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New Year's resolution No. 1: Cutting the Cord

Posted by Jasco on December 28, 2015 at 1:21 PM. Filed under How To, Around the Home, News

The final month of 2015 is a time for everyone look back on the previous year, but at the same time, look forward.

The last year was actually relatively huge for cord cutters and the streaming industry. HBO and Showtime released standalone streaming services that cord cutters could access without cable credentials. Netflix continued it's run of releasing critically acclaimed series, from new season of "Orange Is the New Black" and "House of Cards," to entirely new one's, like Marvel's "Daredevil" and "Beast of No Nation."

On the hardware side, Apple, Google, Roku and Amazon all released upgrades to their highly praised streaming devices. Add this to the news that sports giant ESPN has lost 7 million subscribers in the last two years, and the writing is on the wall: cord cutting is gaining momentum. Cord cutters make the switch because they want save money from cable deals that include hundreds of channels that are never watched. If you're thinking of cutting the cord in 2016, you can't just rush into the decision. If you're not careful enough, you can end up spending as much, if not more, on streaming services and devices than you would if you remained a cable subscriber.

Cut the cord in 2016 for a new year's resolution that will help you save money.

You'll need an antenna

The first decision of any cord cutter centers around the type of antenna to buy. After all, you'll still need to watch the local news and sports. Today's HD antennas are much sleeker and in some instances, don't even resemble antennas. However, don't just run out and buy the first one you see. You'll want to consider what channels are available in your area by comparing antenna reception.

Next, decide on which channels you need. Antennas can pick up ultra high frequency or very high frequency channels, but not always both. Find an antenna that provides reception for the two frequencies. Finally, settle on a location for the antenna. Some can be placed in the attic or near the TV, but always strive to position the device as high as possible and near a window for optimal performance.



What are you looking to stream?

If on Jan. 1, 2016, you decide to become a full-fledged cord cutter, you have some important decisions to make. First up: What exactly are you looking to stream? One of the first services you should consider signing up for is Netflix. They have original programming in addition to a backlog of movies and full seasons of television shows. Binge watching TV has never been easier. Netflix's most popular plan was recently bumped up to $9.99 a month, according to USA Today.

Hulu is another option if you're looking to keep up with shows currently being broadcast. There are two tiers of Hulu: The original subscription and the commercial-free subscription for a slightly higher price.

Premium cable programming is also available thanks to HBO Now and Showtime. With HBO Now, you can catch up and stay current with one of television's most talked about shows, "Game of Thrones." The same goes for if you're a big "Homeland" fan. Both services also include extensive backlog of prior series, as well as new movie releases, documentaries and premium sports programming. 

In addition to video, you have to factor in music that will come in handy during parties or while commuting to work. Spotify, Apple Music, Google Play Music offer unlimited streaming for $9.99 a month. Apple and Google offer family plans, whereas Spotify has a student discount.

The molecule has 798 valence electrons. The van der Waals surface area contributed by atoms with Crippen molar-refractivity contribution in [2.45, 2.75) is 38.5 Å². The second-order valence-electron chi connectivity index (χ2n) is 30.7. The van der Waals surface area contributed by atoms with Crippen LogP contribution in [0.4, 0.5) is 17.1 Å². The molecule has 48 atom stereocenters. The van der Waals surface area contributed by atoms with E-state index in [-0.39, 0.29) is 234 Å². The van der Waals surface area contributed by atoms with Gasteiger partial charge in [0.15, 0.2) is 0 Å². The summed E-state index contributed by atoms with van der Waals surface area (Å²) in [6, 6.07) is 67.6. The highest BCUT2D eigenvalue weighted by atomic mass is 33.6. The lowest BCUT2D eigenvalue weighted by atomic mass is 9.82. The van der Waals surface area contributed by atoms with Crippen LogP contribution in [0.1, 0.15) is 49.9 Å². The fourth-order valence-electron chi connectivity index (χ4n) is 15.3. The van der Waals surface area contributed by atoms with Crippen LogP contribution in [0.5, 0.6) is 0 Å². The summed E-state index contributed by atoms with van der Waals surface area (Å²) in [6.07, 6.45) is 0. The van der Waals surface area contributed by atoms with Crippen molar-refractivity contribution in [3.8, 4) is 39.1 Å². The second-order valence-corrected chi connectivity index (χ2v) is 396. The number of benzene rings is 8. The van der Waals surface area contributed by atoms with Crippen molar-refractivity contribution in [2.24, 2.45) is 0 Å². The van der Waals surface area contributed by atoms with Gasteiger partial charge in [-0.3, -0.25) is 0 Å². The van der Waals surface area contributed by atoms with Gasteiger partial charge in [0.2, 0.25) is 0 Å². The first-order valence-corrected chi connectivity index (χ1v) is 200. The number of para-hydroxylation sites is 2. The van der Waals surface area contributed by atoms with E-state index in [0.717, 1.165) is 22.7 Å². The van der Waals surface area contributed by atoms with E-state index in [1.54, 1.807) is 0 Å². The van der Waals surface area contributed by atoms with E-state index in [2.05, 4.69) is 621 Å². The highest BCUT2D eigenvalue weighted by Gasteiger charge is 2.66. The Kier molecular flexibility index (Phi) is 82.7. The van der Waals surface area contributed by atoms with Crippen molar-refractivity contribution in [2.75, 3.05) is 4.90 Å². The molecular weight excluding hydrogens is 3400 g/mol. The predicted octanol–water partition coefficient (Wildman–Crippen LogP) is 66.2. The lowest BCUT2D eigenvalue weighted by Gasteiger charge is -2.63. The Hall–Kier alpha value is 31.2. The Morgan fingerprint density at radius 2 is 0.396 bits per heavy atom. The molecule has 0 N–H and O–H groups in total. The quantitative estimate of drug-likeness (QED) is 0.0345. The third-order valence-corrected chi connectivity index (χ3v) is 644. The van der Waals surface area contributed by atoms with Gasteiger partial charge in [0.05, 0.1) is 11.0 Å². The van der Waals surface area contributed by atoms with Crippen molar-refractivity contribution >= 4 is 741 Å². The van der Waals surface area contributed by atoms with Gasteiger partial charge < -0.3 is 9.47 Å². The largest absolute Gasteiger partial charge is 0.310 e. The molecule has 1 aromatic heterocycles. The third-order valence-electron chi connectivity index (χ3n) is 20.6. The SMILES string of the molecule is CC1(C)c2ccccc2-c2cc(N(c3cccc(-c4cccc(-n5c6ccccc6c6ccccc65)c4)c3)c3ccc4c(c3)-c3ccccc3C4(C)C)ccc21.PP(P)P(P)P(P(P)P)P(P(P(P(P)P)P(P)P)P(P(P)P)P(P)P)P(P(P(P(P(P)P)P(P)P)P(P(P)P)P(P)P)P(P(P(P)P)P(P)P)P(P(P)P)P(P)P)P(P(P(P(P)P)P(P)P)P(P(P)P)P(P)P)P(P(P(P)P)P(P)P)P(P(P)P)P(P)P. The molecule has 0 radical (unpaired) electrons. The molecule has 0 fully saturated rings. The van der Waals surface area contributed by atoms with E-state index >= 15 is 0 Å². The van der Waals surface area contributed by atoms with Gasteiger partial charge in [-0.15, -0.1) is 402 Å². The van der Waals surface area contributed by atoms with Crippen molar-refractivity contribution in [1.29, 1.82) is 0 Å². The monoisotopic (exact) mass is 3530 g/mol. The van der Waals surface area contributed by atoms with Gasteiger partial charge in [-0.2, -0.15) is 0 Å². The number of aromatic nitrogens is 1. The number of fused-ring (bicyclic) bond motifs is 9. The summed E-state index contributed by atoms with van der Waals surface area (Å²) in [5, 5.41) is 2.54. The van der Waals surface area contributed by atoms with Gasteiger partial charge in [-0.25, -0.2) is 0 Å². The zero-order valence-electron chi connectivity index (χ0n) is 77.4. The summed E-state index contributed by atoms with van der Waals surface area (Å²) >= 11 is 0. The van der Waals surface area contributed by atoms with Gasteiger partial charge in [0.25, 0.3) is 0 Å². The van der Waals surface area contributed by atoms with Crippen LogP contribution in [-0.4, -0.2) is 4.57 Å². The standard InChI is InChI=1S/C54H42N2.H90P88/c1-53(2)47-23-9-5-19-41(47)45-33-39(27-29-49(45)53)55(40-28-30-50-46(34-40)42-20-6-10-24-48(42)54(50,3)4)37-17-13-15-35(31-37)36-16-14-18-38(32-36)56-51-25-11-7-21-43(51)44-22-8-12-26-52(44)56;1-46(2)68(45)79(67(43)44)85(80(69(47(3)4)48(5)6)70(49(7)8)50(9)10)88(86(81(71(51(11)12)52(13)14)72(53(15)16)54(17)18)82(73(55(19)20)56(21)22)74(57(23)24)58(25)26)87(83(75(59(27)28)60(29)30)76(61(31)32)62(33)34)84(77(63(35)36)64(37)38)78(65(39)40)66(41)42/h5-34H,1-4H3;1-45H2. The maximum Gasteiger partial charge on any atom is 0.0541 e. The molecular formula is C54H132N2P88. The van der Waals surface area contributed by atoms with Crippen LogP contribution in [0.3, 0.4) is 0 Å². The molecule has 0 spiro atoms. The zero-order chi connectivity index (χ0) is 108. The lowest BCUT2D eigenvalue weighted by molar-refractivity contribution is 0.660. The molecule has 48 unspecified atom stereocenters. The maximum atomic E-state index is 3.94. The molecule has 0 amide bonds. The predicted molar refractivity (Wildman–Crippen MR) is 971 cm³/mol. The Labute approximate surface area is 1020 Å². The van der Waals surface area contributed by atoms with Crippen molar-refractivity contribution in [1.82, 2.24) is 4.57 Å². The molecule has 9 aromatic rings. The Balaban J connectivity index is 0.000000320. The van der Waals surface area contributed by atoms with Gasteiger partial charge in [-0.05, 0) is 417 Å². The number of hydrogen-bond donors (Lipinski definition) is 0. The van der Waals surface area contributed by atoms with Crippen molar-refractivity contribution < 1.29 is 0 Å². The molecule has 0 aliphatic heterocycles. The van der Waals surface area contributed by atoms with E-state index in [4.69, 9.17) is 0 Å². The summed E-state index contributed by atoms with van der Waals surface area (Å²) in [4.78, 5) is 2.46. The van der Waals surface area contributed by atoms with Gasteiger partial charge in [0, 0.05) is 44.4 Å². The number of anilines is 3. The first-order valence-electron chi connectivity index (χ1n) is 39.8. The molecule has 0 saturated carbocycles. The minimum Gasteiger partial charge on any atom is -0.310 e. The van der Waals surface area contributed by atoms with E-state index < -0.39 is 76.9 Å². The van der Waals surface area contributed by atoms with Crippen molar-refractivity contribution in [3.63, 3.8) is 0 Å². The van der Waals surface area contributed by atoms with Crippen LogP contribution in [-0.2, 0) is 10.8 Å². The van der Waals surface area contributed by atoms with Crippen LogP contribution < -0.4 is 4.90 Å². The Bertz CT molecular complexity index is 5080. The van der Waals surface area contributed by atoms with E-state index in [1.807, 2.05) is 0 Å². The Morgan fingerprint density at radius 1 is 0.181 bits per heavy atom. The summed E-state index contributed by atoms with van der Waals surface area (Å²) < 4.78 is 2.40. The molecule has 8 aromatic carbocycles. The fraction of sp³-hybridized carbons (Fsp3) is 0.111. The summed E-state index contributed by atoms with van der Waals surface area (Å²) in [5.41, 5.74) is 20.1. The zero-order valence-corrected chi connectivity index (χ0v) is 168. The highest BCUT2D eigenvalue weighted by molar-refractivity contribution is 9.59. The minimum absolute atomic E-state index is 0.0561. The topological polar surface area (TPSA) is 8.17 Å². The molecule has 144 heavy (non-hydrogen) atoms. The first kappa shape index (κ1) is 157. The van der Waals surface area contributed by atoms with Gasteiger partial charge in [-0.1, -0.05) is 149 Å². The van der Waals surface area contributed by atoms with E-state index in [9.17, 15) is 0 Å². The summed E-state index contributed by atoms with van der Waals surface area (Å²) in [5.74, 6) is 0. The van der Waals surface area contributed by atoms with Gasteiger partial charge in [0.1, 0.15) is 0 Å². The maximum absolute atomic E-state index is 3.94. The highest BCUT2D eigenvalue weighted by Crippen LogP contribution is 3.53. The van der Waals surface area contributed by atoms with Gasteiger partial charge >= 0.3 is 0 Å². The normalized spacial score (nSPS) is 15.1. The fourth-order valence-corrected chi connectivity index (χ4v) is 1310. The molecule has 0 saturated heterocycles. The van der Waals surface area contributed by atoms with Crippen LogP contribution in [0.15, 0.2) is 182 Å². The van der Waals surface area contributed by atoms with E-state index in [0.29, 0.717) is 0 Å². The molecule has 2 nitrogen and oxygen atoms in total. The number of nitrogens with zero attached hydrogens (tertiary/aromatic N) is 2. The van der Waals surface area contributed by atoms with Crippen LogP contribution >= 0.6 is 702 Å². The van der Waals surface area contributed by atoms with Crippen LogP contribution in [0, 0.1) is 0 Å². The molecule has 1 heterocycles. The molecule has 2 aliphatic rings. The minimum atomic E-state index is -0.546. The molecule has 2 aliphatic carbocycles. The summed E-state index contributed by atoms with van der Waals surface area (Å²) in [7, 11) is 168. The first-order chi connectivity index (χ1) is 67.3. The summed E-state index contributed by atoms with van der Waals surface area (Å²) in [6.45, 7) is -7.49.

If you were to choose all of the video streaming options, your monthly total would be approximately $44, give or take depending on taxes. Throw in a music service and you're spending $53.95 to stream your media. In order to get high-definition video, you'll need an Internet plan, but prices will vary depending on location and the Internet service provider.

Deciding what to subscribe to is important because the costs will add up. If you're starting to cut the cord, first consider buying an antenna, for a one-time cost, without any monthly fees. Streaming devices and services are great, but since they don’t cover live TV events a HD antenna completes your cord cutting experience by providing you with access to all your local news, sports, weather, sitcoms, kids programming and more.  Also consider signing up for one or two streaming services first to test them out and go from there. Some of the services offer trial periods as well. 

How to stream

The next big decision a cord cutter has to make revolves around how to watch their media. Laptops are definitely suitable television replacements in some instances, but if you have guests over or want to watch in 1080p, you'll need a TV and streaming box.

Amazon, Apple and Roku all offer boxes that essentially work the same. You'll download apps, input your subscription information and start watching. Prices will differ, as Apple TV is the most expensive, ranging from $149 to $199. Amazon's Fire TV is $99 and the Roku 4 is $130.

Google has taken a different approach when it comes to streaming content. Instead of offering an expensive box, you can buy a Chromecast, a $35 device that plugs into a TV's HDMI output. Using the apps on your phone, you'll find content and "cast" it to the screen.

You can also take advantage of a video game console, such as the Playstation 4 or Xbox One, to watch content. Be aware, however, that not every service may be available on those.

Cutting the cord is an excellent way to save money. However, some costs are still required, especially if you don't have any way to stream content. Don't subscribe to too many services. Choose carefully to prevent wasting money, or spending the equivalent of a cable bill.


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